> Olivier MESSIAEN - Piano Music [HC]: Classical CD Reviews- Nov 2002 MusicWeb(UK)

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Olivier MESSIAEN (1908 Ė 1992)
Les offrandes oubliées (1930)
Fantaisie burlesque (1932)
Pièce pour le tombeau de Paul Dukas (1935)
Rondeau (1943)
Prélude (1964)
La Fauvette des Jardins (1972)
Håkon Austbø (piano)
Recorded: St Martinís Church, East Woodhay, Hampshire, April 1999 and Doopsgezinde Kerk, Deventer, Netherlands, July 2001 (Prélude)
NAXOS 8.554655 [57:16]


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This, the fourth volume of NAXOSís recordings of Messiaenís piano music, focuses on a number of lesser-known pieces and on some rarities from his sizeable piano output.

Thus, the piano version of Messiaenís first major orchestral work Les offrandes oubliées (1930) was made at the same time as the orchestral score, but does not seem to have attracted much attention since. True to say that the piece works much better in its orchestral guise, but the piano version, unsatisfying as it may be, is still well worth hearing.

The Fantaisie burlesque, written in 1932, is quite a curiosity indeed, for one would not readily associate Messiaenís name with a piece attempting some musical humour. This lightish work full of jazzy inflections is rather surprising, the more so because of Messiaenís dislike of jazz. He even criticised Ravel for allowing jazz rhythms and phrases in his G major Piano Concerto and in LíEnfant et les Sortilèges. Though no great masterpiece, it is an entertaining minor work.

The short Pièce pour le tombeau de Paul Dukas was composed in 1935 (and not in 1953 as stated in the otherwise excellent notes) in homage to Messiaenís teacher, whereas the engaging Rondeau was written as a competition piece for the Paris Conservatoire. The short Prélude of 1964 (and published posthumously in 2000) is yet another curiosity sometimes redolent of Satie in his Gothic mood.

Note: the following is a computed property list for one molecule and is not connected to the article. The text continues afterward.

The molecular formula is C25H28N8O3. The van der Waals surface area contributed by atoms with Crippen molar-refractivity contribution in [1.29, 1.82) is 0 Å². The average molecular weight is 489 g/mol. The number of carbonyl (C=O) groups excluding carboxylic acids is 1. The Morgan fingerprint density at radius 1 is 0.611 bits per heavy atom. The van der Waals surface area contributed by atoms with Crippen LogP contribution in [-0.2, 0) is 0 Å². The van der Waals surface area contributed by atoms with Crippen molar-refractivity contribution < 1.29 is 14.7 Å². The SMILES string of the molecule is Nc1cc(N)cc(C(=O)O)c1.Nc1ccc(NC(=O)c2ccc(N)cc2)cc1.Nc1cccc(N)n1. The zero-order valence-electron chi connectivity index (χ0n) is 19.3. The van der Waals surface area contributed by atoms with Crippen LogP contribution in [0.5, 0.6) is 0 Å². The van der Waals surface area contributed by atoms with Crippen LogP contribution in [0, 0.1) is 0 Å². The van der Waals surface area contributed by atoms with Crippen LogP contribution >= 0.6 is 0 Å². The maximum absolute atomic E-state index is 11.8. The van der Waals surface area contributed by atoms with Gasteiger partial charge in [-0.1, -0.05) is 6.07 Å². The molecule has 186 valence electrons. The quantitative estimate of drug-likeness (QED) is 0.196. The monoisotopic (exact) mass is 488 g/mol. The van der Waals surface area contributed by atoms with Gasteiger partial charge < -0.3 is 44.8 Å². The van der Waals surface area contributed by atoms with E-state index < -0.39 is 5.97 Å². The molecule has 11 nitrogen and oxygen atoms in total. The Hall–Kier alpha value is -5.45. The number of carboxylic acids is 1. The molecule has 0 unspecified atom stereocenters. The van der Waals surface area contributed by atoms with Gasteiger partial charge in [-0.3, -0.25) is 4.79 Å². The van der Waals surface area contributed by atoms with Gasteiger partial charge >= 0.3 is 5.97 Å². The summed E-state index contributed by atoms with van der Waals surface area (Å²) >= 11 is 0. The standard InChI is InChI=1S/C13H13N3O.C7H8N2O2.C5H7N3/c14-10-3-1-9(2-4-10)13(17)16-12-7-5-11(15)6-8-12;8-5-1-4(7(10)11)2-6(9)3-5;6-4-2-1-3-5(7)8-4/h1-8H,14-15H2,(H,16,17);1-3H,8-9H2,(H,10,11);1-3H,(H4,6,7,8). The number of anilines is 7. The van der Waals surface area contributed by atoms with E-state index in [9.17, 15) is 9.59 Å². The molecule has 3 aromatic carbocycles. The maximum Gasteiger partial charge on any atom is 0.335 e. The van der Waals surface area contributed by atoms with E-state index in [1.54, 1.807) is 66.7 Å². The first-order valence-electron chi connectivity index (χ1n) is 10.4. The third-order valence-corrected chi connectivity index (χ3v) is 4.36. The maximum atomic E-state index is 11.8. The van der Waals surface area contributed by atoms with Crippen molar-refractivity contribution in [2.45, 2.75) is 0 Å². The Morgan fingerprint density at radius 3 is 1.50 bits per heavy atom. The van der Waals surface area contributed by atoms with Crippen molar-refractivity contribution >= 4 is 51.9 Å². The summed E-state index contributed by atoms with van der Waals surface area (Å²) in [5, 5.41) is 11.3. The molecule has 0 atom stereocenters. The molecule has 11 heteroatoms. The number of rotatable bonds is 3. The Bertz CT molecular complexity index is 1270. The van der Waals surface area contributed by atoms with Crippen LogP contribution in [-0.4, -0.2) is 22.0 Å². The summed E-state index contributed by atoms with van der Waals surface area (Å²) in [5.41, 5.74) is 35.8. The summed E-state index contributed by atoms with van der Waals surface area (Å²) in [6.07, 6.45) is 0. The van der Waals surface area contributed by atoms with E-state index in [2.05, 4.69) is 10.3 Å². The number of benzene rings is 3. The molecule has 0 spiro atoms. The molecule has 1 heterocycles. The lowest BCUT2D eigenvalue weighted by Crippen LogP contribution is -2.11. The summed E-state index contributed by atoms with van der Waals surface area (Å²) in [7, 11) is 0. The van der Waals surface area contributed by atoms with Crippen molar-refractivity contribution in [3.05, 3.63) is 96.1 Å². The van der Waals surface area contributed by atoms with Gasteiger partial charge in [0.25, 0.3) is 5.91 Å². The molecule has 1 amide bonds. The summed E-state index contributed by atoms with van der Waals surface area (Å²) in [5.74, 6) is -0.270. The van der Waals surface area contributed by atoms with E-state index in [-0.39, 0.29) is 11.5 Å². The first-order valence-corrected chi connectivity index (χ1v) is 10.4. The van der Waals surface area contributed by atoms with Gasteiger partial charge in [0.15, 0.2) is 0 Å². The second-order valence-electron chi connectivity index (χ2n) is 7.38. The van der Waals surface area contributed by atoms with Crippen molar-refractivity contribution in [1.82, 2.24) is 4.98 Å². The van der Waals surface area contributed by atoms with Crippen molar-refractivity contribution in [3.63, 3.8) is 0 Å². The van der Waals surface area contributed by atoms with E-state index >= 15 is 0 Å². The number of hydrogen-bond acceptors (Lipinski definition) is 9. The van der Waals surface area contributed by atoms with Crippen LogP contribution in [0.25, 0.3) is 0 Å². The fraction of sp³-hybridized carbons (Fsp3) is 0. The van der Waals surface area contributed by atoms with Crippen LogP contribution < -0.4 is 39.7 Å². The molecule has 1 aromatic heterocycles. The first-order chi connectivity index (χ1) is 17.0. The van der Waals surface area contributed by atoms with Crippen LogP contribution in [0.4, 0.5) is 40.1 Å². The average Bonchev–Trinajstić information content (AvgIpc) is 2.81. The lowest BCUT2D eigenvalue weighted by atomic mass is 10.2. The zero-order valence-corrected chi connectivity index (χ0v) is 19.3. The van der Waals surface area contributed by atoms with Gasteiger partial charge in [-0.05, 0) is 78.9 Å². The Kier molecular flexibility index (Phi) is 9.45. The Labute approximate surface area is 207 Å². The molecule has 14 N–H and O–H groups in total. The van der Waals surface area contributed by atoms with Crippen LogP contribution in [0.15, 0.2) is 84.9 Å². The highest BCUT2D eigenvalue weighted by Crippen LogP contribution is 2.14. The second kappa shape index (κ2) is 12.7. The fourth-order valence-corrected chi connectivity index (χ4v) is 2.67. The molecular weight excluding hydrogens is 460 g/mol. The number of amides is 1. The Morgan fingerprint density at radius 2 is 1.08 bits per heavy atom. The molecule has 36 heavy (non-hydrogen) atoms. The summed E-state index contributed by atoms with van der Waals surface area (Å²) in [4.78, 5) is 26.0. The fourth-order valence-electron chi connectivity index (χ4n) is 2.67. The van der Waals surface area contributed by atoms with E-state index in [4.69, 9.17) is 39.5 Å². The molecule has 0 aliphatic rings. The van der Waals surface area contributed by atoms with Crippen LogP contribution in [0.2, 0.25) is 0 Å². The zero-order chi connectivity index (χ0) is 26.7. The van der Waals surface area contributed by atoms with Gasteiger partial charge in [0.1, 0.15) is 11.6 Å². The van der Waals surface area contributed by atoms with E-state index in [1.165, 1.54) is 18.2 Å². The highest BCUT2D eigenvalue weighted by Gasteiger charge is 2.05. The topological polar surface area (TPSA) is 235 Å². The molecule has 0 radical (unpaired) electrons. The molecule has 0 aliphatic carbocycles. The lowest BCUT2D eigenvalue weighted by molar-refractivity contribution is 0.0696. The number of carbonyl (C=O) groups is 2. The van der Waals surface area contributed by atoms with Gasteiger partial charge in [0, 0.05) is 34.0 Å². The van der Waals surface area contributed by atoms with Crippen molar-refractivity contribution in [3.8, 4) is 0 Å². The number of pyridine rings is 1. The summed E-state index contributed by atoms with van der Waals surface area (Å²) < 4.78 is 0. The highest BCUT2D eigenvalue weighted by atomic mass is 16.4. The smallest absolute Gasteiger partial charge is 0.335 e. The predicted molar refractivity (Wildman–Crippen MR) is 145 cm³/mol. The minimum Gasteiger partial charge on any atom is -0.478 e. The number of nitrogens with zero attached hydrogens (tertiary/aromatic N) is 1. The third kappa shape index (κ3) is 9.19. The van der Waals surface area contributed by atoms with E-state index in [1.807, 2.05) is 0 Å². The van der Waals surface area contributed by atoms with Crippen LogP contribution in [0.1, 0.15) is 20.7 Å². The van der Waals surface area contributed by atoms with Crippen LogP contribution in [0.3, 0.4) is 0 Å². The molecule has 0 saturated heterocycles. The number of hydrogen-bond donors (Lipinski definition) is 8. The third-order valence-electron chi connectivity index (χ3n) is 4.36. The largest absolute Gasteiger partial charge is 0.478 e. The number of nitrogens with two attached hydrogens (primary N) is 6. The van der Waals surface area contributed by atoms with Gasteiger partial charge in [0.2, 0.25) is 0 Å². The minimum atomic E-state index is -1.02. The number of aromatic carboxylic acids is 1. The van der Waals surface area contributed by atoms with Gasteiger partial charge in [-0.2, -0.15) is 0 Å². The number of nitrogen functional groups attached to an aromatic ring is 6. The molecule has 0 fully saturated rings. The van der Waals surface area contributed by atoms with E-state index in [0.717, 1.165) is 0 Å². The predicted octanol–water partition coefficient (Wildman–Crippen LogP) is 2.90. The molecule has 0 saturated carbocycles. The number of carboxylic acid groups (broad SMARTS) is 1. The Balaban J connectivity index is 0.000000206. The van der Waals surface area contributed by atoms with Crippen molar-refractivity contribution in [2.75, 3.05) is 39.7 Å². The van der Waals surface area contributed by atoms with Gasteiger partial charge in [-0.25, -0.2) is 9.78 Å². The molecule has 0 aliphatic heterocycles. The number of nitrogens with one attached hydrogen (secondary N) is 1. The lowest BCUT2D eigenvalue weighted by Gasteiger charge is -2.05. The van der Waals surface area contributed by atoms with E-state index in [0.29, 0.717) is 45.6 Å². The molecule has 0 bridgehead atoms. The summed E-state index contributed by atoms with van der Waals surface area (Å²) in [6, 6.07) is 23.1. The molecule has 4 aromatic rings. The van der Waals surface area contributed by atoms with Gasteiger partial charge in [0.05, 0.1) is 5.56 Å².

La Fauvette des Jardins, completed in 1972, is a major work and a sizeable sequel to Messiaenís large-scale cycle Catalogue des oiseaux. A tone poem in all but the name, it evokes some Dauphiné landscapes from dawn to sunset in vividly colourful tones in which birdsong inevitably has the lionís share. It is a quite impressive achievement by any count, and one of Messiaenís most readily accessible single piano works. I wonder what it might have sounded like, had Messiaen decided to orchestrate it.

For all I can judge, Austbøís readings are excellent. His piano playing has the tonal variety and the physical stamina required by Messiaenís often taxing piano writing. He also possesses a vivid imagination that serves him well in his fine reading of La Fauvette des Jardins. A most welcome foray into Messiaenís lesser-known piano works.

Hubert Culot

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